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Lewes, Delaware
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January 10, 1997     Cape Gazette
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January 10, 1997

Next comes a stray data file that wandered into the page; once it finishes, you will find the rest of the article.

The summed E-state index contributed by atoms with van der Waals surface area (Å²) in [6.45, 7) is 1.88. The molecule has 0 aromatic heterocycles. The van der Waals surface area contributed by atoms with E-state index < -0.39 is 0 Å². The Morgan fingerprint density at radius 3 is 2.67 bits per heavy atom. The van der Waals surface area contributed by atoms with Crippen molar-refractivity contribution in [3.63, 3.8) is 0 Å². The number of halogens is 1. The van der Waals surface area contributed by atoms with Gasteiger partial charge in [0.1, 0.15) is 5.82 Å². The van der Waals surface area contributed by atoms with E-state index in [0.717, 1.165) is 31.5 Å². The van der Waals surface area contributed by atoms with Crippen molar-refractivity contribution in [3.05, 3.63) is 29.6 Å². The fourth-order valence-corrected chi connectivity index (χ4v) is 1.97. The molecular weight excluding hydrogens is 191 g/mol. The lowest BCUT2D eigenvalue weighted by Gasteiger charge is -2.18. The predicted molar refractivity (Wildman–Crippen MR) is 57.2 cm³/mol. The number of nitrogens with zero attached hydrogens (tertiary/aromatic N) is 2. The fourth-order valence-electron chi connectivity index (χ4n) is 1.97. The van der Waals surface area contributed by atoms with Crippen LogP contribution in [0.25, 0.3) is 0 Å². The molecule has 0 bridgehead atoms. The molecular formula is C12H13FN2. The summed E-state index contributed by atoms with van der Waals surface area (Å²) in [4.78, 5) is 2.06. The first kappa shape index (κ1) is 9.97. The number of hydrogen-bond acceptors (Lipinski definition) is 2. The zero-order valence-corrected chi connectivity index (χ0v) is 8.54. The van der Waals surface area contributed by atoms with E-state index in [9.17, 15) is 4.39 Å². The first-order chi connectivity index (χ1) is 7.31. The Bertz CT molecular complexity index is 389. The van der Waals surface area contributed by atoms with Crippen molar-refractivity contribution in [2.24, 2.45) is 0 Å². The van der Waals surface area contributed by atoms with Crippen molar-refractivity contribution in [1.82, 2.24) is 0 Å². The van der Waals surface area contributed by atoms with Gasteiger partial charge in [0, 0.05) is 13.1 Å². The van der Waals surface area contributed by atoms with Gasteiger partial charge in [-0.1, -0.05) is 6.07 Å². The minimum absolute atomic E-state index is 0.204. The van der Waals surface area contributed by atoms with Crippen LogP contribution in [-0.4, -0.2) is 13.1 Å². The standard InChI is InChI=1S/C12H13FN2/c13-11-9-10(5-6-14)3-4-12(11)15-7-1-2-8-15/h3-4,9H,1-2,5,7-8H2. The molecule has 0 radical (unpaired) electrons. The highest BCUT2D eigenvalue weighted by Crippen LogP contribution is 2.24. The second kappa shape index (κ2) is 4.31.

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Wilmington College receives innovative grant to evaluate model for student teaching Wilmington College has re- ceived notification of a three-year grant award totaling $184,500 from the United States Depart- ment of Education to implement and evaluate a new model for stu- dent teaching. According to Mr. John Gray, Assistant Professor in the Col- lege's Education Division and the coordinator of the project, this is the first major grant received by the Division. Specifically, the grant award comes from the Fund for the Im- provement of Post Secondary Ed- ucation (FIPSE) which seeks to support research into innovative college level programs which, if successful, can be replicated in other settings by other institutions. The total cost of the project is esti- mated at $237,000; 78 percent with come from the fund and 22 percent, or $52,500 will come from the college. The title of the project is Col- laborative Supervision of Student Teachers, and, according to Gray, its purpose is to shift accountabili- ty for the supervision and evalua- tion of student teachers to teams of "supervising teachers" who are actually on the job. The proposal calls for the col- lege to provide training, beginning this fall, for two teams of ten su- pervising teachers each semester. Each team will also include five Wilmington College student teachers. The actual student teaching ex- perience will begin during the spring of 1997. Each supervising teacher will receive a stipend of $600 for par- ticipation in the training program and each team will receive a $3,000 per semester allotment for instructional support. The college will then provide additional super- visory support for the teams as the student teaching experience pro- gresses. Gray compares the new student teaching model to a medical school internship program where medical students are placed in hospital settings and are super- vised and evaluated by hospital staff and not medical school in- structors. The college received enthusias- tic support for the proposal from the State of Delaware Department of Public Instruction. Evaluation of the success of the program will be accomplished by a team of educators from the Uni- versity of Delaware, headed up by Dr. Doug Archbald, Professor of Educational Leadership and Poli- cy with the University's Depart- ment of Educational Develop- ment. Dr. Archbald, who holds a Ph.D. in Educational Policy Stud- ies from the University of Wis- consin at Madison, has a national reputation in the field of evalua- tion. His team will make compar- isons between student teachers in the college's traditional model of one student teacher and one coop- erating teacher and the new team concept model. They will take in- to account participant satisfaction, supervising teacher opinion and student teacher success in terms of employability. Among the benefits of the pro- gram for student teachers, the pro- posal cites reduced levels of stu- dent teacher anxiety and increased decision-making opportunities. It also lists the opportunity to ob- serve and participate in class- rooms which reflect different in- structional and management styles. Finally it states that the program should foster the development of a team orientation attitude, rather than one of traditional teacher iso- lation, that should result in a teacher ready to function effec- tively in a more cooperative, col- legial school community. Gray believes the new model should attract the attention of high quality potential supervising teachers and students. Although Gray authored the proposal, he is quick tostate that many ideas for it came from his colleagues in the Education Divi- sion and from the College's Advi- sory Committee for Clinical Stud- ies. The Advisory Committee, which Gray chairs, consists of personnel from assistant superin- tendents to students representing nearly all Delaware school dis- tricts, the Department of Public Instruction, the college itself and some private schools as well. Resource Continued from page 34 sequenced so that teachers can be- gin at a point appropriate to their experience and their pupils' needs. Other activities during this start up year will include publishing a newsletter for K-16 mathematics and science educators and spon- soring special events, such as statewide conferences for science and mathematics teachers and mathematics and science fairs for their students. Hollowell and Duch will also be creating an ad- visory board for the center, in- cluding key individuals from the University and the public educa- tion community, as well as public and non-profit agencies and pri- vate organizations interested in improving mathematics and sci- ence education. The Mathematics and Science Education Resource Center will be located in Pearson Hall on the Newark campus. Georgetown AAUW to meet Jan. 23 The American Association of University Women, Georgetown Branch, will meet Thursday, Jan. 23 at 1:30 p.m. at the Georgetown Presbyterian Church. The pro- gram will feature Cpl. Lewis Brig- gs speaking on safety. New mem- bers are welcome. For more infor- mation, contact Rose Snider at 539-7911. Lewes resident graduates Penn State Timothy S. Hudson, the son of Wally and Betty Hudson of Lewes, was awarded a degree in Special Education from Pennsyl- vania State University on Dec. 16. Hudson graduated in 1992 from Manheim Township High School in Lancaster County, Pa. He now resides in Lewes. Cape sets deadline for cap and gown orders The deadline for ordering caps and gowns for Cape Henlopen High School seniors is Wednes- day, Jan. 15. Order forms are available at the school office. Graduating seniors must have a cap and gown to participate in the graduation exercises scheduled for Thursday, June 5. Dover to offer computer classes The City of Dover will provide in conjunction with Delaware CAPE GAZETYE, Friday, January 10 - January 16, 1997- 35 Computer Exchange a variety of classes for youths and adults. For youths ages seven to 14, "Cool Crafts with Print Shop Deluxe" will offer instruction in making cards, signs, and more. The class- es will be held Jan. 15, 22, and 29 from 4:15 p.m. to 5:15 p.m. Cost is $30 for the three one-hour ses- sions. Classes will be held at the Delaware Computer Exchange in the Edgehill Shopping Center. Call (302) 735-2270 to register. Adults may enroll in the "Word- Perfect 6.0 for Windows" begin- ner class, set Jan. 15 from 6 to 9 p.m. at 5 East Reed Street. To reg- ister, call (302) 736-7050. SEMI-ANNUAL CLEARANCE SALE 30% 0FF! ALL FALL & HOLIDAY '96 MERCHANDISE STARTING JANUARY 10, 1997 INFANT SIZES 3-24 MOS,. GIRLS SIZES 2T-16. BOYS SIZES 3T-14 Previous sales excluded - No price adjustments. All clearance sales are final hartstrings childrenswear outlet REHOBOTH OUTLET CENTER #202 HWY. 1 REHOBOTH BEACH, DE (302) 644-0666 SUN.-THU. 10-6 FRI.-SAT. 10-9 Sussex Family Y.M.C.A, NEW' YEAR RESOLUTIONS t/ t/ v' Spend more quality family time. Get FIT!-Lose unwanted pounds. Learn to swim or a new sport. Become involved with your local Y.M.C.A. Steps To $$ in 9 9 JOIN YOUR Sussex Family Y.M.C.A.